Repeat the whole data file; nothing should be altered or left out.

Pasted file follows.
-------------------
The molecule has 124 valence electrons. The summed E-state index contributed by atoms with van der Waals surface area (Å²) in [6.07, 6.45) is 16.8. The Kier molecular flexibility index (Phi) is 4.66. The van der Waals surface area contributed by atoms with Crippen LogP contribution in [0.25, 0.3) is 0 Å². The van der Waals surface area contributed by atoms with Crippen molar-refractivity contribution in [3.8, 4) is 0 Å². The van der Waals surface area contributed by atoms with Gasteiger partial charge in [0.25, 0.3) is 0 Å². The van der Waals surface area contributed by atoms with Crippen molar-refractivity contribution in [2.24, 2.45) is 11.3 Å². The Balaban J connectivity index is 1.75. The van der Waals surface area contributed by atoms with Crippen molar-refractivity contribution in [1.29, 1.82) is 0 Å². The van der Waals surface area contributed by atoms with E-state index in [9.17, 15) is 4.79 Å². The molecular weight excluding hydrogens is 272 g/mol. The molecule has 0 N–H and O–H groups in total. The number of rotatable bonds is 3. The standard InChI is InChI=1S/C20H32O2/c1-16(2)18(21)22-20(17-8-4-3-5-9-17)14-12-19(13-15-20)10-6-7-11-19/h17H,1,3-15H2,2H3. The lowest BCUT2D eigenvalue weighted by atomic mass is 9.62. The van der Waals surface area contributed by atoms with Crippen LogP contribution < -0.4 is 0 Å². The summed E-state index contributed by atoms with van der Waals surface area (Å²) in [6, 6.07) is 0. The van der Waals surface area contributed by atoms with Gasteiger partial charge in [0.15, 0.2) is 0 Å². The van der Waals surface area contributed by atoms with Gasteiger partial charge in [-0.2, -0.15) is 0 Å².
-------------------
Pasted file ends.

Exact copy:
The molecule has 124 valence electrons. The summed E-state index contributed by atoms with van der Waals surface area (Å²) in [6.07, 6.45) is 16.8. The Kier molecular flexibility index (Phi) is 4.66. The van der Waals surface area contributed by atoms with Crippen LogP contribution in [0.25, 0.3) is 0 Å². The van der Waals surface area contributed by atoms with Crippen molar-refractivity contribution in [3.8, 4) is 0 Å². The van der Waals surface area contributed by atoms with Gasteiger partial charge in [0.25, 0.3) is 0 Å². The van der Waals surface area contributed by atoms with Crippen molar-refractivity contribution in [2.24, 2.45) is 11.3 Å². The Balaban J connectivity index is 1.75. The van der Waals surface area contributed by atoms with Crippen molar-refractivity contribution in [1.29, 1.82) is 0 Å². The van der Waals surface area contributed by atoms with E-state index in [9.17, 15) is 4.79 Å². The molecular weight excluding hydrogens is 272 g/mol. The molecule has 0 N–H and O–H groups in total. The number of rotatable bonds is 3. The standard InChI is InChI=1S/C20H32O2/c1-16(2)18(21)22-20(17-8-4-3-5-9-17)14-12-19(13-15-20)10-6-7-11-19/h17H,1,3-15H2,2H3. The lowest BCUT2D eigenvalue weighted by atomic mass is 9.62. The van der Waals surface area contributed by atoms with Crippen LogP contribution < -0.4 is 0 Å². The summed E-state index contributed by atoms with van der Waals surface area (Å²) in [6, 6.07) is 0. The van der Waals surface area contributed by atoms with Gasteiger partial charge in [0.15, 0.2) is 0 Å². The van der Waals surface area contributed by atoms with Gasteiger partial charge in [-0.2, -0.15) is 0 Å².